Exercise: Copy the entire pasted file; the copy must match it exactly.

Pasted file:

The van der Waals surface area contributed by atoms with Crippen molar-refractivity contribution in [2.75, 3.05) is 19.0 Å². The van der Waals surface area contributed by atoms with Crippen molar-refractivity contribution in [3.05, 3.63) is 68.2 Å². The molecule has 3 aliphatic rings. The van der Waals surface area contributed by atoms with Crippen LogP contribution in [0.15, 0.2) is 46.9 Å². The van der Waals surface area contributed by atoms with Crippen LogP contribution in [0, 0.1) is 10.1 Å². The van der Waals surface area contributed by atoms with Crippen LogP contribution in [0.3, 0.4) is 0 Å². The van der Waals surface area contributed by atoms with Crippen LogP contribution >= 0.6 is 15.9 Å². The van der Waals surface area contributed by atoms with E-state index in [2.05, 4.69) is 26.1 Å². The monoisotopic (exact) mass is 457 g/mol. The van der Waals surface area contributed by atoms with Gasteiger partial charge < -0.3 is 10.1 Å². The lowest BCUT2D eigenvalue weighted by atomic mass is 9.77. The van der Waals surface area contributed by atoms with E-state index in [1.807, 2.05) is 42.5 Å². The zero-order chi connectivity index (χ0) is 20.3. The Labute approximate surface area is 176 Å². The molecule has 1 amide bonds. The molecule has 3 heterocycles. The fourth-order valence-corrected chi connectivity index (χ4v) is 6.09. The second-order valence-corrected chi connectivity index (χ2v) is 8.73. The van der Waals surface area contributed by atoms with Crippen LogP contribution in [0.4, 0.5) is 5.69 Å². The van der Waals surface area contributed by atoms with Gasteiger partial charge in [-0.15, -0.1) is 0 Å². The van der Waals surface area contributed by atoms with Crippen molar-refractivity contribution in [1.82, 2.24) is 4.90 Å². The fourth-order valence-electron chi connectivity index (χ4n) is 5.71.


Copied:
The van der Waals surface area contributed by atoms with Crippen molar-refractivity contribution in [2.75, 3.05) is 19.0 Å². The van der Waals surface area contributed by atoms with Crippen molar-refractivity contribution in [3.05, 3.63) is 68.2 Å². The molecule has 3 aliphatic rings. The van der Waals surface area contributed by atoms with Crippen LogP contribution in [0.15, 0.2) is 46.9 Å². The van der Waals surface area contributed by atoms with Crippen LogP contribution in [0, 0.1) is 10.1 Å². The van der Waals surface area contributed by atoms with Crippen LogP contribution in [0.3, 0.4) is 0 Å². The van der Waals surface area contributed by atoms with Crippen LogP contribution >= 0.6 is 15.9 Å². The van der Waals surface area contributed by atoms with E-state index in [2.05, 4.69) is 26.1 Å². The monoisotopic (exact) mass is 457 g/mol. The van der Waals surface area contributed by atoms with Gasteiger partial charge < -0.3 is 10.1 Å². The lowest BCUT2D eigenvalue weighted by atomic mass is 9.77. The van der Waals surface area contributed by atoms with E-state index in [1.807, 2.05) is 42.5 Å². The zero-order chi connectivity index (χ0) is 20.3. The Labute approximate surface area is 176 Å². The molecule has 1 amide bonds. The molecule has 3 heterocycles. The fourth-order valence-corrected chi connectivity index (χ4v) is 6.09. The second-order valence-corrected chi connectivity index (χ2v) is 8.73. The van der Waals surface area contributed by atoms with Crippen LogP contribution in [0.4, 0.5) is 5.69 Å². The van der Waals surface area contributed by atoms with Gasteiger partial charge in [-0.15, -0.1) is 0 Å². The van der Waals surface area contributed by atoms with Crippen molar-refractivity contribution in [1.82, 2.24) is 4.90 Å². The fourth-order valence-electron chi connectivity index (χ4n) is 5.71.